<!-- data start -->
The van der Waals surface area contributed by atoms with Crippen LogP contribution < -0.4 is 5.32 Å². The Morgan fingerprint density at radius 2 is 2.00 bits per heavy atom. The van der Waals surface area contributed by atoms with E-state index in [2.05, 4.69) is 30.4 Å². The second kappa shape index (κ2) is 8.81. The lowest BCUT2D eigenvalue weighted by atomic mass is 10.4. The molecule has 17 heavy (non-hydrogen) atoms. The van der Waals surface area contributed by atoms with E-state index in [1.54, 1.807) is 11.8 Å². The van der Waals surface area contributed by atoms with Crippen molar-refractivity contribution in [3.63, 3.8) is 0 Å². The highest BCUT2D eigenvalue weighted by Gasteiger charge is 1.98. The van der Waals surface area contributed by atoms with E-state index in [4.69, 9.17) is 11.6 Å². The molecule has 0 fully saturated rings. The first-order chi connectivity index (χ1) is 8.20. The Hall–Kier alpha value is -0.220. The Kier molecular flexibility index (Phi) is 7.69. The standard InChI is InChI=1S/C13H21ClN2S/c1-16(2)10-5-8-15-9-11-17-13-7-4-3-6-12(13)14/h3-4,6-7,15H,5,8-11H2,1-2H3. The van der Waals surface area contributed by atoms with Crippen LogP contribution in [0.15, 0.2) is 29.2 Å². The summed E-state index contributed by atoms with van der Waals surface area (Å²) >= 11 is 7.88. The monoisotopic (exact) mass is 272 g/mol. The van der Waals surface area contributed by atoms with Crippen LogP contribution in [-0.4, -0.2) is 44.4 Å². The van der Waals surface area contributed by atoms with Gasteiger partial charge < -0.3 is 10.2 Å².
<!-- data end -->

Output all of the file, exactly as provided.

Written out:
The van der Waals surface area contributed by atoms with Crippen LogP contribution < -0.4 is 5.32 Å². The Morgan fingerprint density at radius 2 is 2.00 bits per heavy atom. The van der Waals surface area contributed by atoms with E-state index in [2.05, 4.69) is 30.4 Å². The second kappa shape index (κ2) is 8.81. The lowest BCUT2D eigenvalue weighted by atomic mass is 10.4. The molecule has 17 heavy (non-hydrogen) atoms. The van der Waals surface area contributed by atoms with E-state index in [1.54, 1.807) is 11.8 Å². The van der Waals surface area contributed by atoms with Crippen molar-refractivity contribution in [3.63, 3.8) is 0 Å². The highest BCUT2D eigenvalue weighted by Gasteiger charge is 1.98. The van der Waals surface area contributed by atoms with E-state index in [4.69, 9.17) is 11.6 Å². The molecule has 0 fully saturated rings. The first-order chi connectivity index (χ1) is 8.20. The Hall–Kier alpha value is -0.220. The Kier molecular flexibility index (Phi) is 7.69. The standard InChI is InChI=1S/C13H21ClN2S/c1-16(2)10-5-8-15-9-11-17-13-7-4-3-6-12(13)14/h3-4,6-7,15H,5,8-11H2,1-2H3. The van der Waals surface area contributed by atoms with Crippen LogP contribution in [0.15, 0.2) is 29.2 Å². The summed E-state index contributed by atoms with van der Waals surface area (Å²) >= 11 is 7.88. The monoisotopic (exact) mass is 272 g/mol. The van der Waals surface area contributed by atoms with Crippen LogP contribution in [-0.4, -0.2) is 44.4 Å². The van der Waals surface area contributed by atoms with Gasteiger partial charge < -0.3 is 10.2 Å².